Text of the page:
05.29.11 Deadly Sin of Envy, Genesis 4:1-16 Sermon Summary
- Envy and the Ten Commandments
- What Envy is and 5 ways it becomes deadly
- 6 ways to combat Envy
- How God is always with us
The story of Cain and Abel masterfully exemplifies why and how envy is a deadly sin. Envy is sin because it because it alienates us from one another, from ourselves, and from God (see the theology of Paul Tillich). Cain’s murder of Abel alienates the two brothers. That Cain can no longer successfully till the ground alienates him from himself, his calling. And that Cain is exiled to the land of “Nod” (Hebrew for “wander”), even further East of Eden than his parents were exiled, shows his alienation from God.
Envy has a parallel in the 10th Commandment against coveting. I like to think of the 10 Commandments in going from worst to less bad from God’s perspective, but from bad to worse from the human perspective. This places Envy as the worst commandment to break from the human perspective. Envy can easily lead to the breaking of Commandments 6, 7, and 8; it is often related to Commandments 5 and 9; and of course it is itself Commandment 10.
In the movie Se7en, we learn that the deadly sin that set John Doe’s septenary murders was his envy of Detective David Mills’ “normal life.” We cannot afford to underestimate the deadly sin of Envy.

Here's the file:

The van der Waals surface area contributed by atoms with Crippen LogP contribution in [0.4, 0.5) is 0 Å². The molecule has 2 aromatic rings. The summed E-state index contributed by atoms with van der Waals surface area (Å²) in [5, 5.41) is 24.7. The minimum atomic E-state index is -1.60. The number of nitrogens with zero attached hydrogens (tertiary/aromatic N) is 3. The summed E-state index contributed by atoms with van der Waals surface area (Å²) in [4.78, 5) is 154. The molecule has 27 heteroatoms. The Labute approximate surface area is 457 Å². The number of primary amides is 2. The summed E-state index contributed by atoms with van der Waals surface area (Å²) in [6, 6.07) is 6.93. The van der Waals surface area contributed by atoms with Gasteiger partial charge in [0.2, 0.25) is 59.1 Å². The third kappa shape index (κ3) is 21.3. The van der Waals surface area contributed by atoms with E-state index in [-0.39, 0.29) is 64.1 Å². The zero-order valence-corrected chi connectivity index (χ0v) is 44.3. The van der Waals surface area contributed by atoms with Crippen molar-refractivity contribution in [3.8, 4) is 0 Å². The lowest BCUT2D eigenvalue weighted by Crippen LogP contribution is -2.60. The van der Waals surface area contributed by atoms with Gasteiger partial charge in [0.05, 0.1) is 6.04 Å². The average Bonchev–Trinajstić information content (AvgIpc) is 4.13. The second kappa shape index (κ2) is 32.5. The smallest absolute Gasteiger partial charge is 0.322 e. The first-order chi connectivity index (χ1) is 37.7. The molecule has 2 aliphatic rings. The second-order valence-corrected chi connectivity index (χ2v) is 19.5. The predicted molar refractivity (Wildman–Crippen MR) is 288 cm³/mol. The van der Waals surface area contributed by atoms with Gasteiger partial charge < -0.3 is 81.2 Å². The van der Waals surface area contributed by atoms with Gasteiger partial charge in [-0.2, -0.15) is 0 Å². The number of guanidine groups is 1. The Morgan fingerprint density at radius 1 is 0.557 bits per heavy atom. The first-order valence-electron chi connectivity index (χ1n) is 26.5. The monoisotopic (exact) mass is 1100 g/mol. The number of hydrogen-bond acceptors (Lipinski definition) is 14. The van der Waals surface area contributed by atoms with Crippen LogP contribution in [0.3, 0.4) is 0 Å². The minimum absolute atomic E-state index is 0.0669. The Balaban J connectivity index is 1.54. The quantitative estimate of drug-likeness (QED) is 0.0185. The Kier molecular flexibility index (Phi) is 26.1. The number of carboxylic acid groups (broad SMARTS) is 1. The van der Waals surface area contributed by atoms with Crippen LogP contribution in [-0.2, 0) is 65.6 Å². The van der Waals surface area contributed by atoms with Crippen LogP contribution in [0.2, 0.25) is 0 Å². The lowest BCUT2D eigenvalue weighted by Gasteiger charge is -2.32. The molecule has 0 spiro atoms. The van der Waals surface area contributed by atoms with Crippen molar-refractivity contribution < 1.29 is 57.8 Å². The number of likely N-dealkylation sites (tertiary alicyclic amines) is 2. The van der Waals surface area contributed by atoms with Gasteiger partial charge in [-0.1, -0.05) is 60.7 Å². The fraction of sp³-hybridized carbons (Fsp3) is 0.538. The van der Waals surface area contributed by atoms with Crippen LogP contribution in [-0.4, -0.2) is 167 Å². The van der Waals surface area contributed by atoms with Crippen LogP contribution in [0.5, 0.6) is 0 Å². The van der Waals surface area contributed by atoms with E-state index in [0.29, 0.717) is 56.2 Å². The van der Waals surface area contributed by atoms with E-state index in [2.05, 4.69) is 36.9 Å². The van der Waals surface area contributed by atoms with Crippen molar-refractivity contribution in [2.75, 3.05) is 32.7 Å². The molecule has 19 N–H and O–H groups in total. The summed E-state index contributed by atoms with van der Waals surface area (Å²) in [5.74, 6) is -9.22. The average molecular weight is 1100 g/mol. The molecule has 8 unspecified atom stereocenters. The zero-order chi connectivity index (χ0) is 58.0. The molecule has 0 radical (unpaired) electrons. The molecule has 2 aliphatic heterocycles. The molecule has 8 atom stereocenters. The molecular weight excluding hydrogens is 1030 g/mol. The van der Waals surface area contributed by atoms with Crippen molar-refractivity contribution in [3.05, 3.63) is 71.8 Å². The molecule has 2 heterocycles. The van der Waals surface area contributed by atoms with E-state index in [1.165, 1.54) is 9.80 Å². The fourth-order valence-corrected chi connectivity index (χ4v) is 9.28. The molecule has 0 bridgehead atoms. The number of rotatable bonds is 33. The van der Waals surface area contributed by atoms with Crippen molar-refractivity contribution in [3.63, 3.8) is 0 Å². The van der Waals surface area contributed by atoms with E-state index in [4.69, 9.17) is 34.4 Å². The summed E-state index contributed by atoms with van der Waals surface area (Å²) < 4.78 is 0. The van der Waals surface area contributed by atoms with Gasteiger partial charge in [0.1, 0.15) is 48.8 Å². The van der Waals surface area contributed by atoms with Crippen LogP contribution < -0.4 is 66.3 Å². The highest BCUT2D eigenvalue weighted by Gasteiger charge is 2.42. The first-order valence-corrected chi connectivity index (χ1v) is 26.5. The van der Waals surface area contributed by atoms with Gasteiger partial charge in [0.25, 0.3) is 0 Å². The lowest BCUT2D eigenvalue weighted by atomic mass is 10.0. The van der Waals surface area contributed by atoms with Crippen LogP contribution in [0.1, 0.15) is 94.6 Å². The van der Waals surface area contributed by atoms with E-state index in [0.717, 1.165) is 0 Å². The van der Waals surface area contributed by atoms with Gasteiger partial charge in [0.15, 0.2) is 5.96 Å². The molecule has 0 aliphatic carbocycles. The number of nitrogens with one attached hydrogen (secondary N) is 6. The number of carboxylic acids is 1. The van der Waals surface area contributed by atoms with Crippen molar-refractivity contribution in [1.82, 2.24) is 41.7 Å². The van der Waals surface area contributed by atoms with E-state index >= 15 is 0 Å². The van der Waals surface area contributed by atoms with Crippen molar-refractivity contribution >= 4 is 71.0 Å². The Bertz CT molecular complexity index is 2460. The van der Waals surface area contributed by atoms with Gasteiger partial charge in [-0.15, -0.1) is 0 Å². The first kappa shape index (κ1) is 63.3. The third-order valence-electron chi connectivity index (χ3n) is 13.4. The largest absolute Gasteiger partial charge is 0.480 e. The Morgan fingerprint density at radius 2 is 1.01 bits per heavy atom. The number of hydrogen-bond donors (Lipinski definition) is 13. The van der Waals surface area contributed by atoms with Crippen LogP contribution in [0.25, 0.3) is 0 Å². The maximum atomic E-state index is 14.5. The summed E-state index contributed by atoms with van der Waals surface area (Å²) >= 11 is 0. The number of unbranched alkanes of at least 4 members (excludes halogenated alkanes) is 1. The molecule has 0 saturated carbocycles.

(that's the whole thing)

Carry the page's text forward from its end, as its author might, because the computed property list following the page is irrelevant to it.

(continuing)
What is Envy? Envy is different than jealousy, biblically speaking. Jealousy refers to one’s zeal in protecting what is one’s own. This is why God is a jealous God. Envy may start out as benign, as when we discover something we want for ourselves. At its best, Envy can inspire achievement. But Envy becomes dangerous when it evolves into resenting someone for having something we want. A further step is wishing someone else didn’t have what we want. A further development is the taking of or prohibiting someone from having what we want.
Envy is deadly for many reasons. (1) It prohibits the intimacy God created us to have. Genesis 4:2 describes the birth of Abel not as Eve’s second child, not as Adam’s son, but as Cain’s brother. Cain and Abel were identified vis-à-vis one another. This leads to an important observation: Envy works best in close proximity. We Envy not the people who are quite different than we are (I don’t really envy Rick Warren); we envy people we actually relate to (I envy a pastoral colleague here in town—a couple of them, actually).